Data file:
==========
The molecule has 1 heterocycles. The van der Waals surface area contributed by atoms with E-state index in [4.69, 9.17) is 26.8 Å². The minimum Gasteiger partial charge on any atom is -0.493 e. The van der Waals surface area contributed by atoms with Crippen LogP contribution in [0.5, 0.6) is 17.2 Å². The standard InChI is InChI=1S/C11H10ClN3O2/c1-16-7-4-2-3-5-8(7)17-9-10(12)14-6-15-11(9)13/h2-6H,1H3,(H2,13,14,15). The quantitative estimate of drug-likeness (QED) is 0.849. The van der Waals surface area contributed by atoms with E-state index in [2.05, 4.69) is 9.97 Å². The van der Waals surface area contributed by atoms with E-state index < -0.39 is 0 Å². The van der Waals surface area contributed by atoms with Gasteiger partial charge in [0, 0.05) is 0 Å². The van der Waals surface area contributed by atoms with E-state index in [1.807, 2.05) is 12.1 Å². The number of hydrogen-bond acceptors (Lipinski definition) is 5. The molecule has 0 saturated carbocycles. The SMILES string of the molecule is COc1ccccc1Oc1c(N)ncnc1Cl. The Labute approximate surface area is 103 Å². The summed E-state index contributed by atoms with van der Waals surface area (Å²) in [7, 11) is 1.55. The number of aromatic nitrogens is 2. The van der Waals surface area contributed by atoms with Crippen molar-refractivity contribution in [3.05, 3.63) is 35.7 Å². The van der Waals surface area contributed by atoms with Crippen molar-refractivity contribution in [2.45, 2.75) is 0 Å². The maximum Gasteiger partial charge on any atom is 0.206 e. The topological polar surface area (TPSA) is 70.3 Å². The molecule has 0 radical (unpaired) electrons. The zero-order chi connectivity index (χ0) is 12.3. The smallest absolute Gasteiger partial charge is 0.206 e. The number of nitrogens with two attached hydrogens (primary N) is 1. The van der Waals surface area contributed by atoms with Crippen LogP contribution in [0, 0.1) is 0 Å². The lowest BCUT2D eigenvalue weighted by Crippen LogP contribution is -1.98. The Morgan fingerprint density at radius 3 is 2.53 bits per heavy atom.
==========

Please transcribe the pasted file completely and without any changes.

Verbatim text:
The molecule has 1 heterocycles. The van der Waals surface area contributed by atoms with E-state index in [4.69, 9.17) is 26.8 Å². The minimum Gasteiger partial charge on any atom is -0.493 e. The van der Waals surface area contributed by atoms with Crippen LogP contribution in [0.5, 0.6) is 17.2 Å². The standard InChI is InChI=1S/C11H10ClN3O2/c1-16-7-4-2-3-5-8(7)17-9-10(12)14-6-15-11(9)13/h2-6H,1H3,(H2,13,14,15). The quantitative estimate of drug-likeness (QED) is 0.849. The van der Waals surface area contributed by atoms with E-state index in [2.05, 4.69) is 9.97 Å². The van der Waals surface area contributed by atoms with E-state index < -0.39 is 0 Å². The van der Waals surface area contributed by atoms with Gasteiger partial charge in [0, 0.05) is 0 Å². The van der Waals surface area contributed by atoms with E-state index in [1.807, 2.05) is 12.1 Å². The number of hydrogen-bond acceptors (Lipinski definition) is 5. The molecule has 0 saturated carbocycles. The SMILES string of the molecule is COc1ccccc1Oc1c(N)ncnc1Cl. The Labute approximate surface area is 103 Å². The summed E-state index contributed by atoms with van der Waals surface area (Å²) in [7, 11) is 1.55. The number of aromatic nitrogens is 2. The van der Waals surface area contributed by atoms with Crippen molar-refractivity contribution in [3.05, 3.63) is 35.7 Å². The van der Waals surface area contributed by atoms with Crippen molar-refractivity contribution in [2.45, 2.75) is 0 Å². The maximum Gasteiger partial charge on any atom is 0.206 e. The topological polar surface area (TPSA) is 70.3 Å². The molecule has 0 radical (unpaired) electrons. The zero-order chi connectivity index (χ0) is 12.3. The smallest absolute Gasteiger partial charge is 0.206 e. The number of nitrogens with two attached hydrogens (primary N) is 1. The van der Waals surface area contributed by atoms with Crippen LogP contribution in [0, 0.1) is 0 Å². The lowest BCUT2D eigenvalue weighted by Crippen LogP contribution is -1.98. The Morgan fingerprint density at radius 3 is 2.53 bits per heavy atom.